Aug 10, 2022Insect Pests Important at Stand Establishment
To contact John Palumbo go to: jpalumbo@ag.Arizona.edu
With melon season on full bloom, you will also start seeing diseases on melons. Cucurbit yellow stunting disorder is more of a problem on fall melons but they can also occur in summer melons. And it is always a good idea to be prepared for the next crop. Cucurbit yellow stunting disorder is a cucurbit disease caused by a plant virus named Cucurbit yellow stunting disorder virus (CYSDV; genus Crinivirus, family Closteroviridae). This virus was first detected in southern California and Arizona in 2006 and infects cantaloupe and honeydew melon, watermelon, and various types of squash. CYSDV is transmitted exclusively by the whitefly, Bemisia tabaci. Symptoms always start from the oldest leave which is a diagnostic feature of the virus.
All biotypes of B. tabaci known to exist in North America can transmit the virus efficiently, including biotypes A, B and Q. Whitefly transmission is responsible for virus spread over short distances (e.g., within and between fields). However, with high winds whiteflies can move long distances and transport the virus. The virus can stay infectious within whiteflies for up to 9 days. As virus infection is systemic (meaning they have to be circulated inside the plant system to show symptoms) it can take 3 to 4 weeks for disease symptoms to develop following infection. This gives a window for infected symptomless plants can be unknowingly transported and can lead to epidemics. The virus is not transmitted mechanically (by touch, mechanical damage, cuts etc) or via seed. However, the virus can be efficiently transmitted even if there is low whitefly pressure in the field.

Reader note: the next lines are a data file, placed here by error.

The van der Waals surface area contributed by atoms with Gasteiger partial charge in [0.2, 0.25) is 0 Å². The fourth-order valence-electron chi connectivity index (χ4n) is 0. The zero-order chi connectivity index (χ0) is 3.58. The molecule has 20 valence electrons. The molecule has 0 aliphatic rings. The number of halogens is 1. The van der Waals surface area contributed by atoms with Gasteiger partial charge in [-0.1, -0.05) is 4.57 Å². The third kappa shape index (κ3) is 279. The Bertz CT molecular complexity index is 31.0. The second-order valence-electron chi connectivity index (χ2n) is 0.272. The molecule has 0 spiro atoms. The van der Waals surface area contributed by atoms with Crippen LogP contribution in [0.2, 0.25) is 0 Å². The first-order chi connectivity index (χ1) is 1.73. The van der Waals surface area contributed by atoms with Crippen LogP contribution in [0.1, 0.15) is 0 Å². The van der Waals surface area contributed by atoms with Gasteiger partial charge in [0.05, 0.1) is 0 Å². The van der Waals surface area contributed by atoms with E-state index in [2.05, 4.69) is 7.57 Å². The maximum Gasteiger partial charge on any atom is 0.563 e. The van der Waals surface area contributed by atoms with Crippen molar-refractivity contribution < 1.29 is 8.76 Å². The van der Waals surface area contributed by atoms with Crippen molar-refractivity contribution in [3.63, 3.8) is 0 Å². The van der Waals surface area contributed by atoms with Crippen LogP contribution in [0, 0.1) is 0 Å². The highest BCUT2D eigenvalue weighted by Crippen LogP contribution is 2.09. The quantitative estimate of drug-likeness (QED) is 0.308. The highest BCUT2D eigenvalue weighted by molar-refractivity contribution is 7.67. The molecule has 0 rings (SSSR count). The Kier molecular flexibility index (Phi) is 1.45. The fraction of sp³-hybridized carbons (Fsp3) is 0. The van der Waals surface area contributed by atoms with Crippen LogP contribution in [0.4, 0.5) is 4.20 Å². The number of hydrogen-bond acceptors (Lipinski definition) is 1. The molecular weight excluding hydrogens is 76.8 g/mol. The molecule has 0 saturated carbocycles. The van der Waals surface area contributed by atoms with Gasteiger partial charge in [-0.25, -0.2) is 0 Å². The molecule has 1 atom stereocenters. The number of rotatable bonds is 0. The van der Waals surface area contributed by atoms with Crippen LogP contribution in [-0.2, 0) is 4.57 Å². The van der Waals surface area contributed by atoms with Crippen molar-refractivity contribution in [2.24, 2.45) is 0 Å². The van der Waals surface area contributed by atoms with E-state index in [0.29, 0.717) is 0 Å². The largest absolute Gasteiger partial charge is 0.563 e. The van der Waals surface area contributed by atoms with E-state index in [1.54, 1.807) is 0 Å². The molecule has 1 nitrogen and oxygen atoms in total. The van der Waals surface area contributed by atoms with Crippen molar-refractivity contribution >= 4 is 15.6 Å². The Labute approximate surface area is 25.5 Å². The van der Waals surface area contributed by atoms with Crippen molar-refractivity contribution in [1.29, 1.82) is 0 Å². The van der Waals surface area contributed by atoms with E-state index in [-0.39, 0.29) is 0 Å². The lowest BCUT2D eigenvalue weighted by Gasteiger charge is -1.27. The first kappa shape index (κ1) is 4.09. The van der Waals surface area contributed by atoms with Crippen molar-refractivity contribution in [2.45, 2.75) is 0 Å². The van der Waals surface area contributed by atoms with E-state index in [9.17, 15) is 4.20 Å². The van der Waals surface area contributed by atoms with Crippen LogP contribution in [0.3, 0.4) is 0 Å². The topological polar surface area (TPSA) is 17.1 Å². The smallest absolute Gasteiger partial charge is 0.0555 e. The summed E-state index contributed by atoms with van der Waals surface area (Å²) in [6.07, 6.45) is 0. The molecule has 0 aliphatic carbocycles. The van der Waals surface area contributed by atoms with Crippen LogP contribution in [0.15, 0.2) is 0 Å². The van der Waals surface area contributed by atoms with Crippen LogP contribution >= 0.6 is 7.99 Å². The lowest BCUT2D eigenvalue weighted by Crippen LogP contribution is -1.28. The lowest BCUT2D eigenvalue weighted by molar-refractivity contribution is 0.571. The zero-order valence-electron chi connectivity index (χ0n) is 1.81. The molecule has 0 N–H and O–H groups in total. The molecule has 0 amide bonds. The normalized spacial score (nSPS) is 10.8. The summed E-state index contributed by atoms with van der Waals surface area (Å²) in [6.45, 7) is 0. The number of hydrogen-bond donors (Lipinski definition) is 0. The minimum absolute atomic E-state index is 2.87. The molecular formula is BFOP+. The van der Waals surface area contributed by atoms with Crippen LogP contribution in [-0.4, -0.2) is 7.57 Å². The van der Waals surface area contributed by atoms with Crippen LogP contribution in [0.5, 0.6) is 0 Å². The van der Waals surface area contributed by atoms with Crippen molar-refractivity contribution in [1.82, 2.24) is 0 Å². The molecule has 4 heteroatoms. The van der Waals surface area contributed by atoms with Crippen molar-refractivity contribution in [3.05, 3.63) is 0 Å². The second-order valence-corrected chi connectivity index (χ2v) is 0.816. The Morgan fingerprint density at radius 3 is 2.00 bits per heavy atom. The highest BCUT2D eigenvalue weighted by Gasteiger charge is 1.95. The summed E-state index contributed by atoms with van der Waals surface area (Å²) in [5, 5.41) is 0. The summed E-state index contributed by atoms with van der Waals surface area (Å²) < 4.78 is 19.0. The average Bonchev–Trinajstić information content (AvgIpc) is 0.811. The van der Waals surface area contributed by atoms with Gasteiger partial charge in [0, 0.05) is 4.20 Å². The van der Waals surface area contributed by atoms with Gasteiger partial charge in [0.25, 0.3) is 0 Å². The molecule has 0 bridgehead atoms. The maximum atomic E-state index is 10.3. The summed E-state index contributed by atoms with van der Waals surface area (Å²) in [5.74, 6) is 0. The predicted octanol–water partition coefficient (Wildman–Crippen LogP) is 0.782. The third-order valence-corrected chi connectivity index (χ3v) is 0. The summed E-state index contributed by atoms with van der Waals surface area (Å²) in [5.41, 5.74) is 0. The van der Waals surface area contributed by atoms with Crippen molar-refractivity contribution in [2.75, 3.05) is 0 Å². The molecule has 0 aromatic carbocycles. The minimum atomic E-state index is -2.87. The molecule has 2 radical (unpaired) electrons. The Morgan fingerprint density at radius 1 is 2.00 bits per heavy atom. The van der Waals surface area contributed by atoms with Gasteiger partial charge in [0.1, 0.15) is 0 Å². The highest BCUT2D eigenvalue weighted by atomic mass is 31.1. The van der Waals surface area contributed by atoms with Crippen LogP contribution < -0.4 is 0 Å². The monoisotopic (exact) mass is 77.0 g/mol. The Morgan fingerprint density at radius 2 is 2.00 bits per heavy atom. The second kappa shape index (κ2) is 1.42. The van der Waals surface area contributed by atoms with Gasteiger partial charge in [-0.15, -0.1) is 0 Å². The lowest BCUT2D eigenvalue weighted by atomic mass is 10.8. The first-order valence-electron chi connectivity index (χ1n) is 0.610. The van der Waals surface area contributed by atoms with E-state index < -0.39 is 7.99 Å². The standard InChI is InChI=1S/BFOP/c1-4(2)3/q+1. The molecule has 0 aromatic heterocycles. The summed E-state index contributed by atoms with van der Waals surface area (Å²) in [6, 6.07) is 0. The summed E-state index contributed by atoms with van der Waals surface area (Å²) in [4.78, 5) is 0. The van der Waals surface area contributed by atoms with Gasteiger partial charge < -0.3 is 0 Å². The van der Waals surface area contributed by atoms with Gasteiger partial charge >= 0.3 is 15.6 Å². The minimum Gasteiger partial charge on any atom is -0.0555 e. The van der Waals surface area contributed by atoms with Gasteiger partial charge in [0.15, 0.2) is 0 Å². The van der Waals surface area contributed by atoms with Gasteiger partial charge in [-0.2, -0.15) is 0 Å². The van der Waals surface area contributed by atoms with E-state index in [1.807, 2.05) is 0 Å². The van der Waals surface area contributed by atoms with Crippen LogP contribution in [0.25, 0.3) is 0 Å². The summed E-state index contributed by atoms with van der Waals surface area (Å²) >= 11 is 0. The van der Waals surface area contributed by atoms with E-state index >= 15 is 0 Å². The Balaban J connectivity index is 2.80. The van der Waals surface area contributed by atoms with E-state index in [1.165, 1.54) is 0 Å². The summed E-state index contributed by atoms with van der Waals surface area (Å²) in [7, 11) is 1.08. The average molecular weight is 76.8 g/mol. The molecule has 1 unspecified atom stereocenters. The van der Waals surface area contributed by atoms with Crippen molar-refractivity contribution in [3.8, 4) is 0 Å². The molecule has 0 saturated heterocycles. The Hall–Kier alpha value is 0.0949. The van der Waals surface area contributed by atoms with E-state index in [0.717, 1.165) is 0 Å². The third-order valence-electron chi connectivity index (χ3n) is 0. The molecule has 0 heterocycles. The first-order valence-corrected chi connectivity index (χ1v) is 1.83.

The best management approach is to monitor the whitefly population and be proactive with insecticides application. Rotate insecticides with different modes of action Group numbers to minimize development of insecticide resistance. Practice good weed management in and around fields to the extent feasible.
Remove and destroy old crops/volunteers, enforce regional cucurbit -free period to eliminate the virus from the cropping system.
Sweet Shield and Novira varieties seem to do well in Yuma area.
Vol. 13, Issue 1, Published 1/12/2022
Last fall, we established two trials investigating the used of band-steam to control Fusarium wilt of lettuce. We utilized the prototype band-steam applicator (Fig 1) described in previous UA Veg IPM articles (Vol. 11 (15) to inject steam into the soil prior to planting. The concept behind band-steam is to disinfest narrow bands of soil using high temperature steam. In the trials, the steam applicator was configured to treat a 4” wide by 4” deep band of soil centered on the seedline.